FED Rate

The Fed Rate Hike Card Alone Won’t Catch on US Inflation

Comprehensive measures such as labor market changes and energy measures are needed

Critics say that the Fed rate hike card alone is not enough to successfully curb inflation. There are concerns that an aggressive rate hike alone will not catch inflation and will only lead to a recession. It is pointed out that various measures such as labor market flexibilization and oil price stabilization measures should be taken concurrently with the rate hike.

The Wall Street Journal (WSJ) reported on the 24th (local time) that the Fed’s war on inflation alone could only pose a risk of a recession.

This is the worst inflation for the US in 40 years. The US consumer price index (CPI) in June recorded 9.1%, the highest since January 1982. It is reaching a monthly high, exceeding the market’s expectation (8.8%).

Comprehensive measures are needed, from the job market to Corona measures

Interest rate hikes reduce investment and employment, and can have an effect on easing inflation. However, the prevailing analysis is that the current inflation is different from normal high prices. The root cause is supply chain disruption caused by the Russia-Ukraine war and China’s containment policy. That’s why the WSJ points out that “a rise in interest rates will not solve a supply chain bottleneck or increase oil production“.

Experts agree that a trick to alleviate the supply shortage is absolutely necessary. Particular attention is paid to the work force market. The U.S. labor market is currently at its most robust in history, but companies are complaining of a manpower shortage. The labor shortage pushes up wages, and as companies reflect labor costs in commodity prices, it ultimately fuels inflation.

Pinelope Kouzianu Goldberg, a professor of economics at Yale University, argued for a change in the labor force participation rate in Project Syndicate, a contributing journal. The advice is to significantly increase the number of people participating in economic activities. In fact, the current US labor market is called the ‘Great Resignation’. This is because the number of people who quit their jobs increased as the government released a lot of subsidies to revitalize the economy during the corona pandemic.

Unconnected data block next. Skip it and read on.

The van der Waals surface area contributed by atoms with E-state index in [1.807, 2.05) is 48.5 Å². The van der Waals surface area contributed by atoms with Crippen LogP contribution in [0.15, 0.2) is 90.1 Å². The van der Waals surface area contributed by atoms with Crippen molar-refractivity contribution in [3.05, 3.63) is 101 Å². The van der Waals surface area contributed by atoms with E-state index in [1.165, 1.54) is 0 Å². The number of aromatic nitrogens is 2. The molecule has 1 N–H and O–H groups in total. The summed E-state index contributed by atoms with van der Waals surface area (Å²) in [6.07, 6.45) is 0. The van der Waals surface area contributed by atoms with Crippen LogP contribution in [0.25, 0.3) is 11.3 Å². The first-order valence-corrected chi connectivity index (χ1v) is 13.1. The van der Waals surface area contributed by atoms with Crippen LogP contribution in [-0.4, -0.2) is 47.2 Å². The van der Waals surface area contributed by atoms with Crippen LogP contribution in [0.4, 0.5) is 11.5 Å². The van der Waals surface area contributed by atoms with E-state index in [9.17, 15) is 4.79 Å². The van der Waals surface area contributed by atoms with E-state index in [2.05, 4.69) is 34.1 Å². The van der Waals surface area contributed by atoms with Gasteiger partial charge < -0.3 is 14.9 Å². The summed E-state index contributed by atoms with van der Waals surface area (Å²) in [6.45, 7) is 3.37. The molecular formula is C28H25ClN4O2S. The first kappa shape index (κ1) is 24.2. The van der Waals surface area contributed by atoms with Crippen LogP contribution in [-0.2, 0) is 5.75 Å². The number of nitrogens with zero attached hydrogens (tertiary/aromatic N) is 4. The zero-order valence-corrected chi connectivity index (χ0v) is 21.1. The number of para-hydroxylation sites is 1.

Professor Goldberg said that in order to solve the labor shortage, the government should come up with measures such as opening the door to more legal immigration or devising policies that increase labor force participation.

He also emphasized, “The time has come to abandon the rule that workers must rest for a few days even if they are asymptomatic if they test positive for the coronavirus,” he said.

“Inflation cannot be overcome without efforts to catch oil prices”

Energy price stability is also urgent. The current inflation is largely due to high oil prices. In last month’s CPI alone, the core CPI excluding energy and food, which has high price volatility, stood at 5.9%, the lowest level since the Russian-Ukraine war. Energy and food prices can be seen as the main causes of historical inflation.

Commodity prices fell last month as investors feared a global recession, but the risk of a surge in oil prices remains. Analysts at Goldman Sachs predicted that oil prices would surge again later this year, not only because crude inventories are at an all-time low, but also because oil-producing countries are unlikely to increase production further.

Empoli America, a policy group, advised that the government should seek to stabilize oil prices through the right to exchange oil reserves. In the case of the release of stockpiled oil through the exchange method, it is explained that refiners who received the stockpiled oil must return it to the government in the form of crude oil in the future, so they can actively invest in production facilities without fear of economic recession or falling oil prices.

Reducing the price of raw materials through the abolition of regulatory policies can also be an alternative. Energy economist Philip Berrager said that lifting the regulations that reduced the sulfur content of marine fuels that came into effect two years ago could moderate the rise in diesel prices. “Environmental groups will oppose it, but lifting the regulation could lower diesel fuel prices,” he said. However, the WSJ reported that this alternative was not realistic because it was in conflict with the climate crisis-focused project promoted by US President Joe Biden